I’m glad that writing is my hobby—it fits me better than any other vocation. I could never bear to spend the whole day sunning myself on driftwood like a turtle.
Then again, if I were a turtle, I would’ve begun this entry by saying:
I’m so happy that I chose this career of afternoon sunbathing. I could never bear to wake at an hour when the sky is dark and cold, for the purpose of scribbling words on paper like a human.
But even if you woke with the feeling that life were not worth living, you still would not be able to escape from being part of the FIRE. Suicide is not what we think—it’s more like when an old television turns its own channel.
When I specify that it’s the old type of TV, I mean it has a square, monochrome screen (of the 4:3 aspect ratio), and no remote control. So it would take an immense amount of willpower for it to channel-surf itself. Such an act normally requires the physical hand of a titan, to grasp its knob.
The thing I hate about preparing tea is waiting for the water to boil. And then waiting for the tea to steep. And then waiting for the liquid to cool so that you don’t burn your tongue. For a burnt tongue is less sensitive to the taste of caviar.
Speaking of tongues, when we were children living in the suburbs of Minnesota, we would call the type of deed that involved those particular organs “French kissing.” I’m not sure if this is the nationally accepted term; that’s why I mention it. A dry, chaste touch of the lips to a cheek—or lips to lips without the tongue—was called a “peck”; but slip in the tongue and now you’re Frenching.
(All of the above quibbling was necessary; for I’d like to give a piece of advice to movie directors, and now the key term is established:)
Dear movie directors, if you are the jealous type, then I recommend that you avoid casting your own spouse in the role of a lover. If you choose to ignore what I just told you, what will happen is that you might find yourself trapped behind your cinematographer, with the rest of the crew, while your soulmate is Frenching the protagonist. How can you know that their passion is “only acting”? If you attempt to sustain a fake smile, eventually the expression becomes sincere.
I think one is always in love with something or other; the error, and I confess it is not easy for spirits cased in flesh and blood to avoid it, consists in seeking in a mortal image the likeness of what is perhaps eternal. [This is from a letter by Percy Bysshe Shelley, 18 June 1822, to Gisborne.]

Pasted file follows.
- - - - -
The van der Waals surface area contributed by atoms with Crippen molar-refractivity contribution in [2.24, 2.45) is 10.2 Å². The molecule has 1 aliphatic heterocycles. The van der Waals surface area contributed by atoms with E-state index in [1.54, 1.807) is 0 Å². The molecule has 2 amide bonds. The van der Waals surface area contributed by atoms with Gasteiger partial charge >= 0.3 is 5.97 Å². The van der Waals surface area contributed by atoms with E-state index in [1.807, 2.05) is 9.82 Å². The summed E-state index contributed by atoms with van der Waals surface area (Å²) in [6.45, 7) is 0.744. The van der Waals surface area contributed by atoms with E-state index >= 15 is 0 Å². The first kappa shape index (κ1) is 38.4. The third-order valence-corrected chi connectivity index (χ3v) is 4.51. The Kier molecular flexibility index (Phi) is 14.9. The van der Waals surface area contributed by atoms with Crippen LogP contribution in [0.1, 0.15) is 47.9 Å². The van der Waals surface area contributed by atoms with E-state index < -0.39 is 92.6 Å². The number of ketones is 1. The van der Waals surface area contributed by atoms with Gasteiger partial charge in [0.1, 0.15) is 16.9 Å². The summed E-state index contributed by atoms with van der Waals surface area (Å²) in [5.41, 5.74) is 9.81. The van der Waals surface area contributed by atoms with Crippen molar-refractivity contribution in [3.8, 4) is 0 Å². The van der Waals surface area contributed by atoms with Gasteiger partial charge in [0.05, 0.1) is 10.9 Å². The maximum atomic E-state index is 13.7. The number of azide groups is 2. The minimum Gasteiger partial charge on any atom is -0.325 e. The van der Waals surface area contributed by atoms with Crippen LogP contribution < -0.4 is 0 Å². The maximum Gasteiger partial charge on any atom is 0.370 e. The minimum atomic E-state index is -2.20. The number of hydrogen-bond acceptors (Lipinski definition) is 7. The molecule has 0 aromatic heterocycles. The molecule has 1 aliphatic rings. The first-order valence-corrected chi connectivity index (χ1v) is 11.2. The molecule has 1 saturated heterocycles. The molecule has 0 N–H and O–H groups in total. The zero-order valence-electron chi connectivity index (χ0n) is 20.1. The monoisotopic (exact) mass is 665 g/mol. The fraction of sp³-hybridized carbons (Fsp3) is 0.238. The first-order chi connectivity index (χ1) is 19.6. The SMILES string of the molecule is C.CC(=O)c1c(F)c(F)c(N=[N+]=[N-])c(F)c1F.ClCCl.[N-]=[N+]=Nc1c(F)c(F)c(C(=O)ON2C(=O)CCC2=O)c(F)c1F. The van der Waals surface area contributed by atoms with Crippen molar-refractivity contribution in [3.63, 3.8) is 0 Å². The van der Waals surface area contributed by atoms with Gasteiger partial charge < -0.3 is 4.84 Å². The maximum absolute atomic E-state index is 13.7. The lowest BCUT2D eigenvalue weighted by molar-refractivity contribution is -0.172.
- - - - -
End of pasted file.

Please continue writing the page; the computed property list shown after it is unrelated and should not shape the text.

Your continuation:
Here I’ve gone on a tangent—I intended to proceed forward from the idea of suicide, but that got me started on television and kissing. For some reason, until reading a biography on him recently, I had it in my mind that Shelley’s death was self-inflicted. I knew that he drowned, but I thought it was an Ophelia event—as the Priest says in Shakespeare’s Hamlet (5.1.220), “Her death was doubtful…” Why did I think this? Have YOU been feeding me bad information again? I even imagined the scene as a shallow pond; but it occurred in the Gulf of Spezia. Nobody knows exactly what happened; there was a storm, and the boat sunk. I think it’s because he was so young (29 yrs old) that I assumed it was suicide. Another fine poet, Hart Crane, fell from a ship into in the Gulf of Mexico—his death might have been self-inflicted; and he was young, too: on the verge of turning 33, which of course is when Jesus gave up his holy ghost…
I think my confusion about Shelley’s death is also due in part to the account below, which I quote from Edmund Blunden’s bio of S., and which in turn quotes Shelley’s friend E.J. Trelawny:
The following story is famous, but has been called incredible. One day “I was bathing in a deep pool in the Arno, and astonished the Poet by performing a series of aquatic gymnastics, which I had learnt from the natives of the South Seas.” Shelley was then enjoined to dive in and at least try floating; but instead he lay on the bottom “like a conger eel” and was pulled out by the expert. He commented that he had not been over eager to be pulled out. “It’s a great temptation; in another minute I might have been in another planet.” Shelley did not profess to know anything about the next world, but he knew what Shakespeare meant in writing of “this muddy vesture of decay”.
I have the feeling that I’ve already announced to you, dear weblog, that although I respect anyone who does weight lifting or resistance training, I myself prefer cardiovascular activity; that is, supposing I’m forced to suffer physical exercise. Hefting a bulky object can be astounding, but it depends too much on the context of the act. It’s a genuine feat when a human lifts nine thousand tons, but even a tiny planet weighs more than that. (My point is that gravity always wins.)
Simply moving around in this world—say, walking or biking—is like a pinball game: things zoom past your vision at incredible speeds, and there are all sorts of quirky sound effects that nature gives you: various wildlife provides the soundtrack that accompanies a boost in personal health, which is to say: a top score.